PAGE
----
AU students sign petitions for pass/fail classes in response to the coronavirus outbreak
Hundreds sign online petitions to give students a pass/fail option
Editor’s note: this article originally appeared on theeaglecoronavirusproject.com, a separate website created by Eagle staff at the onset of the coronavirus pandemic in spring 2020. Articles from that website have been migrated to The Eagle’s main site and backdated with the dates they were originally published in order to allow readers to access them more easily.
American University students have shown support for the institution to offer the option of making classes pass/fail for the remainder of the semester through online petitions.
There are currently two petitions circulating that are asking for AU to offer students the pass/fail option. One petition, created by senior Eric Perless on March 16, has over 2,500 signatures as of March 23. Perless began the petition after considering the disruptions that COVID-19 potentially has on students, including moving off campus and completing classes online as AU administration has implemented.
“A lot of students are scared right now and focused on the pandemic,” Perless said. “We just had our first community case at AU and some students’ families or friends may have the coronavirus. Students are dealing with things that are taking precedence over classwork.”
The other petition, created by freshman student Michael Brown, has over 600 signatures as of March 23 and was also started on March 16. In the petition, Brown mentioned difficulties facing students in “different time zones, especially international students.” As a student whose home time zone is Central Standard Time, it’s an issue that hits close to home for him.
“I live in Texas so I am an hour behind, which makes 8 a.m. classes quite an inconvenience,” Brown said.
When students were told about the school closing, he started to think how he would be affected by taking online classes.
“I then realized that there are multiple students, especially students who live in areas far from D.C. [the East Coast and internationally] who will have to change a lot to adjust to this new situation,” he said. “With different time zones, lack of access to academic support and possibly more work than given in person-to-person classes, it made sense that pass/fail needs to be an option extended past the March 20 deadline.”
The current deadline for pass/fail classes is through the tenth week of classes, and the drop period for classes has been extended to April 27. Under University regulations, a student may take no more than four pass/fail classes to graduate, and pass/fail classes can only be applied to elective credit. Students may also take no more than one pass/fail class per semester.
During a webinar with parents on March 16, Deputy Provost and Dean of Faculty Mary Clark said that while they are considering the option, some major classes require a letter grade in order for them to receive credit for their major.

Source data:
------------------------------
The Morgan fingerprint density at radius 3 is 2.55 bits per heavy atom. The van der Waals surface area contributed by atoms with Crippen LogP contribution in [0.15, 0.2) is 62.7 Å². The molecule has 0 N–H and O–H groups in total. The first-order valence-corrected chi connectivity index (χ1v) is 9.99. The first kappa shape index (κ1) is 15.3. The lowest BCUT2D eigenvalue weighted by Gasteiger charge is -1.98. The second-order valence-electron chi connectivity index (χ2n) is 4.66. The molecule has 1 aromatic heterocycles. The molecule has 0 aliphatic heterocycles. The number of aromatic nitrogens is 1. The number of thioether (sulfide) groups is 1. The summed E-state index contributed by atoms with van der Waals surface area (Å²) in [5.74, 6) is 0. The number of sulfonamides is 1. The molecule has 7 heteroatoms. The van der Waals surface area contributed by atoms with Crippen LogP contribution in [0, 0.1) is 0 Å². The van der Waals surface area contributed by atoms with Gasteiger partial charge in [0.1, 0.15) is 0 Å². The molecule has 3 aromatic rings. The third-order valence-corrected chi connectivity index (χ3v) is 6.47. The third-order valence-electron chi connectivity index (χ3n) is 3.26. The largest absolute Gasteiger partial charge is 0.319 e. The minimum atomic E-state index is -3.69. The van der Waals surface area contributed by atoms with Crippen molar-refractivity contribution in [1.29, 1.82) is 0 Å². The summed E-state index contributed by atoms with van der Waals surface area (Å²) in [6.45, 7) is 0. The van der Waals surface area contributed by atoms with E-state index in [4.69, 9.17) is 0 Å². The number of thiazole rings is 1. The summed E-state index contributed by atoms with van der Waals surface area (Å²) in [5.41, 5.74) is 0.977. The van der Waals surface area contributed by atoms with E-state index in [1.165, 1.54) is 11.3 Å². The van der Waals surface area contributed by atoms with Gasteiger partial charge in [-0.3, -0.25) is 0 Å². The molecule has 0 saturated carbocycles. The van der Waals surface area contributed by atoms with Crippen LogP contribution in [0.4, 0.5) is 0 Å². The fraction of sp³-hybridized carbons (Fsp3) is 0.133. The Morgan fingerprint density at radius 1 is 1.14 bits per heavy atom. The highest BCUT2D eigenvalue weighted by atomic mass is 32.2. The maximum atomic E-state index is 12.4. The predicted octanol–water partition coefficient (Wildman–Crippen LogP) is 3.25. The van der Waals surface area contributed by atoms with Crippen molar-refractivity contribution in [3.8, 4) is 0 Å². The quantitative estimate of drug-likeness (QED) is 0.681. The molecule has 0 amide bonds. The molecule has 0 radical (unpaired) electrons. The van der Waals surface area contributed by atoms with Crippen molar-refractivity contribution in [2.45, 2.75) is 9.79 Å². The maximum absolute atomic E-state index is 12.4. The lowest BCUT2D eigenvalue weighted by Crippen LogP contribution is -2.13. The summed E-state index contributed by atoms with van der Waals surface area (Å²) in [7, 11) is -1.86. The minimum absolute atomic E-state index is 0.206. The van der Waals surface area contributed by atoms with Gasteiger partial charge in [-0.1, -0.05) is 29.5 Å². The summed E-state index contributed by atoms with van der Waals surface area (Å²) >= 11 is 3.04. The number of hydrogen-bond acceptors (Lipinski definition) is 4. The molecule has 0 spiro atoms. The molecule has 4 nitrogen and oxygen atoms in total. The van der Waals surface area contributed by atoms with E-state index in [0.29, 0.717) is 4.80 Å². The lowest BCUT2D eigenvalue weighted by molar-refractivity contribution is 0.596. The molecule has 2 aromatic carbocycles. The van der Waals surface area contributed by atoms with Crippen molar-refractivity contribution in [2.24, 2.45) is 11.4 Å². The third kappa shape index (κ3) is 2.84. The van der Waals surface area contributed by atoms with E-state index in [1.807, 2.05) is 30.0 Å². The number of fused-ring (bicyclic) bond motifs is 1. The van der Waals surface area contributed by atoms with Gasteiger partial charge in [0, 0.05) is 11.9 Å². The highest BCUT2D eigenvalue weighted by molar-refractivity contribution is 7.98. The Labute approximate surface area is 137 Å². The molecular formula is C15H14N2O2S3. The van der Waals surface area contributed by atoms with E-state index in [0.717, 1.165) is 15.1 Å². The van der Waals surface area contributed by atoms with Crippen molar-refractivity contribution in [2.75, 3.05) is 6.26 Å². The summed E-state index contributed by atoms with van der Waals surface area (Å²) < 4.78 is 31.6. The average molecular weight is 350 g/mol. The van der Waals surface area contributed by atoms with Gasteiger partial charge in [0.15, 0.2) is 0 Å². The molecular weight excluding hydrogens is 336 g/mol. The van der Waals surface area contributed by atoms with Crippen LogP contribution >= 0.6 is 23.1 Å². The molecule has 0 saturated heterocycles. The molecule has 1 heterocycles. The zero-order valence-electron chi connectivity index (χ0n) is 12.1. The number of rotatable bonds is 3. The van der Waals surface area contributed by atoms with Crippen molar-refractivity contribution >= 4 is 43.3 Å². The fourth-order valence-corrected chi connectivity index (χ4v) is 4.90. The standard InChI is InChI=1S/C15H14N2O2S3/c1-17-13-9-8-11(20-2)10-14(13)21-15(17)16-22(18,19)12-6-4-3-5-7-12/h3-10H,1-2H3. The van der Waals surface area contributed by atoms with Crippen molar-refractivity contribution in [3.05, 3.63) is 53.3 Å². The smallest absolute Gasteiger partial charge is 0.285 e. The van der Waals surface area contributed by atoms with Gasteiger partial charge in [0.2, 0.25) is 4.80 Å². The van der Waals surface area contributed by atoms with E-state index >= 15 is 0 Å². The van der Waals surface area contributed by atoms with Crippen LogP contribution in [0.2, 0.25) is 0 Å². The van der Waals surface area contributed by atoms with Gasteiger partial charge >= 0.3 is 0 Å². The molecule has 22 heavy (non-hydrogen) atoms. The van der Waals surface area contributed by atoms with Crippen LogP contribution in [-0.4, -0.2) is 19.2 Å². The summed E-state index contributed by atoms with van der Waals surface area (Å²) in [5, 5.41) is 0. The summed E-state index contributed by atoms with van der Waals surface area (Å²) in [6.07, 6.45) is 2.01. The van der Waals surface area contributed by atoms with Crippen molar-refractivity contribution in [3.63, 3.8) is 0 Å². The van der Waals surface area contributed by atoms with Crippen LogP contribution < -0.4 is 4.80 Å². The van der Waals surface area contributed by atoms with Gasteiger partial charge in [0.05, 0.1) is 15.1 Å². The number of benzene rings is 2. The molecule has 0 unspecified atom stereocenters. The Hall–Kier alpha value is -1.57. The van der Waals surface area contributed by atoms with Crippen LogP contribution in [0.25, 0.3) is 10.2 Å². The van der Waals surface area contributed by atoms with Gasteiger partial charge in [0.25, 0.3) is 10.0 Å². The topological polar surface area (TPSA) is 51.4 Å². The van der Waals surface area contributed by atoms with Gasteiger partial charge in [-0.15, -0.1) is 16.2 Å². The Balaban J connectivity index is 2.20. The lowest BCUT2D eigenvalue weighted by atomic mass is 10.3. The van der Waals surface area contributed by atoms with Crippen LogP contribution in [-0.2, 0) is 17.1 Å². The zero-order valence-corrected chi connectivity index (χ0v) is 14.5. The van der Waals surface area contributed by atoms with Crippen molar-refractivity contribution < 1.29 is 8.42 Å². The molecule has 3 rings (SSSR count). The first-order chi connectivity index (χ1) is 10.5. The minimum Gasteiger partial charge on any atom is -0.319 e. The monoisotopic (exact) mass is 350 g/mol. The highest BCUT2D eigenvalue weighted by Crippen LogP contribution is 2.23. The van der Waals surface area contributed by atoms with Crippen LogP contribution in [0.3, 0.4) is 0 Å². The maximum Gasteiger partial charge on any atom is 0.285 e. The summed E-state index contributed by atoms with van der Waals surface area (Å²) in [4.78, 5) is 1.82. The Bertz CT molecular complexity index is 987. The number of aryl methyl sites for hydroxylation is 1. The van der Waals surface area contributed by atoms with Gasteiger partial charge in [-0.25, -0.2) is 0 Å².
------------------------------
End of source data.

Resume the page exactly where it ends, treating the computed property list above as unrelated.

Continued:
“We are working through these issues right now, there has not been a determination made, but very much we have heard folk’s concerns and we’re looking to identify what type of flexibility and understanding we can provide,” Clark said.
On Sunday, the AU undergraduate senate passed a resolution that calls for the University to extend the pass/fail class deadline to April 27.
“Presently, the policy is that pass/fail classes can’t be classes that are in your major, but due to the unprecedented circumstances of the pandemic, the senate is calling that we waive that specific requirement for the semester and extend the pass/fail not only to classes that are in your major, but all classes,” said Speaker of the Undergraduate Senate Jeremy Ward.
The resolution has no official effect on University policies, but Ward said he hopes that the administration will consider student voices on this issue.
“Now that the senate has passed it, as speaker I have to speak and fight on behalf of all passed legislation, so I will be speaking with Dean Waters and Provost Myers [on Monday] trying to see at what pace we can get to this place,” said Ward.
Ward also stressed that if this were to go into action, it would be optional and students would not have to switch to pass/fail classes if they did not want to.
Perless hopes that the administration will amend the pass/fail applicability and broaden it to courses that are mandatory for majors and minors, as well as other core classes to graduate. He also hopes that if the pass/fail policy were amended, AU would give students ample time to make the decision as to which courses they would take on a pass/fail basis.
“Students have to be able to give time to the online course they’re in and make that call between themselves and their families,” Perless said.
AU students have left comments on both petitions, sharing their personal reasons why a pass/fail option would be beneficial.
“Going through the comments really made me aware of how important this would be for a lot of members of our community,” Perless said. “When I first made the petition, I knew that this would help people, but when I started reading people’s stories in the comments, it struck me how personal a lot of this is.”
Daniella Ignacio contributed reporting to this article.